Fiji Water Embroiled in Junta Meltdown
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Fiji Water's top official in Fiji, Director of External Affairs David Roth, has left the island nation after the sudden resignation of acting Prime Minister Ratu Ganilau—who cited a "David Roth issue" as the reason for quitting. Fijian media report that Ganilau resigned Tuesday after refusing to follow orders to deport Roth, who departed Thursday night on a flight to Los Angeles.
Ganilau—who is also Fiji's Minister for Defense, National Security, and Immigration—shocked the country, which has been under martial law since 2009, by emailing his resignation to Prime Minister Voreqe (Frank) Bainimarama, who is traveling in China. Fiji Water is a huge economic force on the island, and the company has been criticized for tolerating Bainimarama's military regime (see my 2009 Mother Jones investigation).
The fight comes at a potentially awkward moment for Fiji Water—and for the State Department, which just nominated the company for its 2010 Corporate Excellence Award. US relations with Fiji have been cool in recent years, but Secretary of State Hillary Clinton has announced that Washington will re-engage with Bainimarama's regime by putting a $21 million USAID climate change office in Fiji—a move some consider an attempt to counter China's rising influence there. "We are going to be working together with Australia to persuade the military government to meet its commitment to bring democracy back to Fiji," Clinton said.
For its part, the bottled-water company has always maintained that it stays out of Fijian politics: Owner Lynda Resnick has said that "they don't have any guns there, but they still manage to have these coups all the time. They have a rogue government that changes every five years with a new coup. So sometimes it's very hard to be in Fiji, but we do it."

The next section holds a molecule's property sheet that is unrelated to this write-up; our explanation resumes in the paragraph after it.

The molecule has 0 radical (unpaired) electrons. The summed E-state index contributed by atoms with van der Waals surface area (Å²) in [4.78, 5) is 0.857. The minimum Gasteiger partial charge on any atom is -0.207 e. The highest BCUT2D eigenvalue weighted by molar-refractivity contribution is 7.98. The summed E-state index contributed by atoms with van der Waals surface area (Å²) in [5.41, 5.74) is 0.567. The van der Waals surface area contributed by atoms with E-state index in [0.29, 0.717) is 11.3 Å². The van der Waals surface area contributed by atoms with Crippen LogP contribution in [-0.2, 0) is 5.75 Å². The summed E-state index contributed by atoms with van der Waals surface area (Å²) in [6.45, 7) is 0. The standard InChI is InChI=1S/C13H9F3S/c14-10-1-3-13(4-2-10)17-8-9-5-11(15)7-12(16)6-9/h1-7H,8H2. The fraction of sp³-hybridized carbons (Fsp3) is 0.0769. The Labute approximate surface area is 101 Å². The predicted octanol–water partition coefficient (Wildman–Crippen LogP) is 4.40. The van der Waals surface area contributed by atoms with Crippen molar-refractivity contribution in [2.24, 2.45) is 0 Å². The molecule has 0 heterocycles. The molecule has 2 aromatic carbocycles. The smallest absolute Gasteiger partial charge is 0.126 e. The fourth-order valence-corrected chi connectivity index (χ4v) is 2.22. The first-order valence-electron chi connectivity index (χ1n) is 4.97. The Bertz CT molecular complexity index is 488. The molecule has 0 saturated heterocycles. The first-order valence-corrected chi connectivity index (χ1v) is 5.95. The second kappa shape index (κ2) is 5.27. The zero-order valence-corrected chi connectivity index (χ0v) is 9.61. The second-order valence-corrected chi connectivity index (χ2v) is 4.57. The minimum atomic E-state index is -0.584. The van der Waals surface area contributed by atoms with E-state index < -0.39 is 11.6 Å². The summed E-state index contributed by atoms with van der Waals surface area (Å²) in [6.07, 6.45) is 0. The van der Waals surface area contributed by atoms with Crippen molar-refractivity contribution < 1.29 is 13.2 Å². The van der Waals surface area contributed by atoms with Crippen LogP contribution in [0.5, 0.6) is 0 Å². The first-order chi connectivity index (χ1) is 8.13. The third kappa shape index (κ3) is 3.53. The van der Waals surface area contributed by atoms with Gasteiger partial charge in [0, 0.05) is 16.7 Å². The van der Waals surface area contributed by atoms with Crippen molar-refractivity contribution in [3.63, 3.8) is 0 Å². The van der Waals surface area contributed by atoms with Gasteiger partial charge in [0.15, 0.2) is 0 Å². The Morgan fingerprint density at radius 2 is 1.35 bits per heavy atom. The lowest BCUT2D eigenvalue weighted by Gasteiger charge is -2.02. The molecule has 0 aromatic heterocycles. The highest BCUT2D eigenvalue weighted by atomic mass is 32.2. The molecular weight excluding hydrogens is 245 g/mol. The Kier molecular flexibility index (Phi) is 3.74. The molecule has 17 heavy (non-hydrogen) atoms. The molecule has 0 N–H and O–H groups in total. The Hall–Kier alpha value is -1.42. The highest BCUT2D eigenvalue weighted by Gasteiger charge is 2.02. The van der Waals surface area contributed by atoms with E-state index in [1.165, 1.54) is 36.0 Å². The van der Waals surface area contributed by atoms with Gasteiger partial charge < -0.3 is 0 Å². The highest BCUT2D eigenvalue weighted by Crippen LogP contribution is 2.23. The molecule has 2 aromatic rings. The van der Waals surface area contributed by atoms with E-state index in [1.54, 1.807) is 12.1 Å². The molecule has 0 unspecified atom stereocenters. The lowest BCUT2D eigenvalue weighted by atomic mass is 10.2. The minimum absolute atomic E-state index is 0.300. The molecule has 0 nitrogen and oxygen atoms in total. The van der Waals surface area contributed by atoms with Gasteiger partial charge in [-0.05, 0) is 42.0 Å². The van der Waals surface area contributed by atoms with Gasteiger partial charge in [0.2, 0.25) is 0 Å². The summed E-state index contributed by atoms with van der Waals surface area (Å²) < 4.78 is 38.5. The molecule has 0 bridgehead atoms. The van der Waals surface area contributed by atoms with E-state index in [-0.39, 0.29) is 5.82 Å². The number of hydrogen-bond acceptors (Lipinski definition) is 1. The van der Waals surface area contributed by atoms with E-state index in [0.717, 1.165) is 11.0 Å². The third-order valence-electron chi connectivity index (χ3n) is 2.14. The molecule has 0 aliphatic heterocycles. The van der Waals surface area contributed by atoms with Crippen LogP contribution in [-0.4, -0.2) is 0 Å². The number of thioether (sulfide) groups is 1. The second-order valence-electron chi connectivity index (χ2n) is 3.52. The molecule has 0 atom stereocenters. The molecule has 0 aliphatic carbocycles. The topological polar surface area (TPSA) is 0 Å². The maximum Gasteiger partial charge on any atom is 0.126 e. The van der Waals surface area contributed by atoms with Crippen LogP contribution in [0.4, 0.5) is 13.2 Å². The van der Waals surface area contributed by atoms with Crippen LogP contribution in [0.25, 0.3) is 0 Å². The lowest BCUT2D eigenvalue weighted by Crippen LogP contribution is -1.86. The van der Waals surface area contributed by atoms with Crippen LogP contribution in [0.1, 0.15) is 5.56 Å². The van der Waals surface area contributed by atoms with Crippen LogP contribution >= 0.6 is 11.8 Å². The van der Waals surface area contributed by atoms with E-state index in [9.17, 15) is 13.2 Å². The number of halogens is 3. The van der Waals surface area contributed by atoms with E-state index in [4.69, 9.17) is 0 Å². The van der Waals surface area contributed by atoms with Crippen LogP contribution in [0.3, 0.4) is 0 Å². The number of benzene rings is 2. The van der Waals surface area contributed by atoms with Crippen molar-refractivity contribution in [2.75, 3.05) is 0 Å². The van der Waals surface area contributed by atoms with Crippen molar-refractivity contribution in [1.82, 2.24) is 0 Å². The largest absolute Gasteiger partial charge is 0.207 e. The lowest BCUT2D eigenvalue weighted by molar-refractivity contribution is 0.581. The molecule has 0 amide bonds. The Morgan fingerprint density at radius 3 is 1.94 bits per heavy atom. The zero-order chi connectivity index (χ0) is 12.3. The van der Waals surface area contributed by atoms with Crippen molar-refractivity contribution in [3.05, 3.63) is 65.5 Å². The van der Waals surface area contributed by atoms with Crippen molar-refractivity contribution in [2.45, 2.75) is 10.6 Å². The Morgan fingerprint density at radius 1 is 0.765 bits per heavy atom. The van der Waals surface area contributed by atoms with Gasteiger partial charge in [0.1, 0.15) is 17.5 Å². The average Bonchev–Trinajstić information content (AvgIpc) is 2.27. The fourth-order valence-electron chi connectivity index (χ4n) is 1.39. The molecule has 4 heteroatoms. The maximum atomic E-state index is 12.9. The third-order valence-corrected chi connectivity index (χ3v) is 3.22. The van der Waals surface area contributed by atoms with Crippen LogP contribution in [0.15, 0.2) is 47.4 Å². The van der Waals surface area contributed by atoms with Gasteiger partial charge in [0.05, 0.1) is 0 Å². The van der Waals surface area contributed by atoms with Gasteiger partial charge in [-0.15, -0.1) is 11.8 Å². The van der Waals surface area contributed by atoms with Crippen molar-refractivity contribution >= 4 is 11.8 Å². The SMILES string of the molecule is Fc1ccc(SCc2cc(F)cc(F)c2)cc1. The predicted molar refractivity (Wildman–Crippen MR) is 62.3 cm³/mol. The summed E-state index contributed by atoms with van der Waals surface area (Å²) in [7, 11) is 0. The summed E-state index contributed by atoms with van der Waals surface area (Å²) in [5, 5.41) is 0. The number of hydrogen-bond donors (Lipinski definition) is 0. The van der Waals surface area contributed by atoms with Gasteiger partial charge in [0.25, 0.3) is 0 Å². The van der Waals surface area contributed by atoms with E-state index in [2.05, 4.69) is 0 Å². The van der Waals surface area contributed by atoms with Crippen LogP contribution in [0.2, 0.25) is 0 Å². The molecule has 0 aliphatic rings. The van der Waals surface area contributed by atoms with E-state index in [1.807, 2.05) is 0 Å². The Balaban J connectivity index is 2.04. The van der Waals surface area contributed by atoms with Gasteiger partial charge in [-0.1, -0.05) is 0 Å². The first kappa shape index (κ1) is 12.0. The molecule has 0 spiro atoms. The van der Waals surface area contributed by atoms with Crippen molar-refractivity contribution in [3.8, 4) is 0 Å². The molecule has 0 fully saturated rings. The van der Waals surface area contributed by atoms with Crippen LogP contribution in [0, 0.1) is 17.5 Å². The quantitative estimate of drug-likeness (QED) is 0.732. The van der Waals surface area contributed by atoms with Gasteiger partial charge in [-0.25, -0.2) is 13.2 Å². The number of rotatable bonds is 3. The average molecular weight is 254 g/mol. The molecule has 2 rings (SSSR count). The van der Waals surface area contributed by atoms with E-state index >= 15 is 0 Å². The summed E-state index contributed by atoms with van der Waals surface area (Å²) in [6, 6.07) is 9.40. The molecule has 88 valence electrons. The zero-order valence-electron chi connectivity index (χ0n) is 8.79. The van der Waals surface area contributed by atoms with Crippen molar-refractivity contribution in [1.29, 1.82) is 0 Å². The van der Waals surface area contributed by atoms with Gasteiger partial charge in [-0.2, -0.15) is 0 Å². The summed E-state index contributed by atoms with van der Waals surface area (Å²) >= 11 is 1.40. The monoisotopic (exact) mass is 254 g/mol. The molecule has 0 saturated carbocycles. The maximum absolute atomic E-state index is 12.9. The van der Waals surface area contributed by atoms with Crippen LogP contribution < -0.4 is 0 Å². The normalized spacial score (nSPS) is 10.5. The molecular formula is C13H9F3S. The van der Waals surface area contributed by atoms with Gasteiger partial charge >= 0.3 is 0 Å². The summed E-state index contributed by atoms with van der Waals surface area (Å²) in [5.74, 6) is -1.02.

Yet even as the US government has maintained sanctions that include restricting military aid to the government, Fiji Water has done the opposite: It has hired a company with close military ties to provide security for its facilities around the island. The Fiji Times reported in 2008 that the directors of the private security firm, Homelink, were two former Fijian military officers and two current officers "on special assignment." One of them is Colonel Apakuki Kurusiga, who in 2008 said that "the company is supported by the RFMF [Royal Fiji Military Forces] and this relationship will be maintained throughout the life of the company." Colonel Kurusiga also serves in the government as deputy secretary of Fijian affairs. In that capacity he's helped write new regulations whose early drafts propose that women in rural areas "must not wear pants or tie their hair," according to the Fiji Broadcasting Corporation. (When I got Homelink's national manager on the phone, he refused to answer questions unless I came to Fiji to ask them in person. "Then I will show you what we are, all the papers and everything," he assured me.)
Amnesty International has raised severe concerns about the Fijian military's human rights record: "In February 2007, the military admitted to taking more than 1,100 people to the military barracks, who were beaten, otherwise treated inhumanely and forced to do military type drills such as running and being forced to carry heavy loads... Human rights activists in Fiji informed Amnesty International that from December 2006 to July 2007, there were hundreds of cases of detainees being subjected to torture or other ill-treatment, such as being stripped naked and made to run around a field or forced to touch each other's private parts."
Fiji Water has not responded to my request for comment; I'll update this post when it does.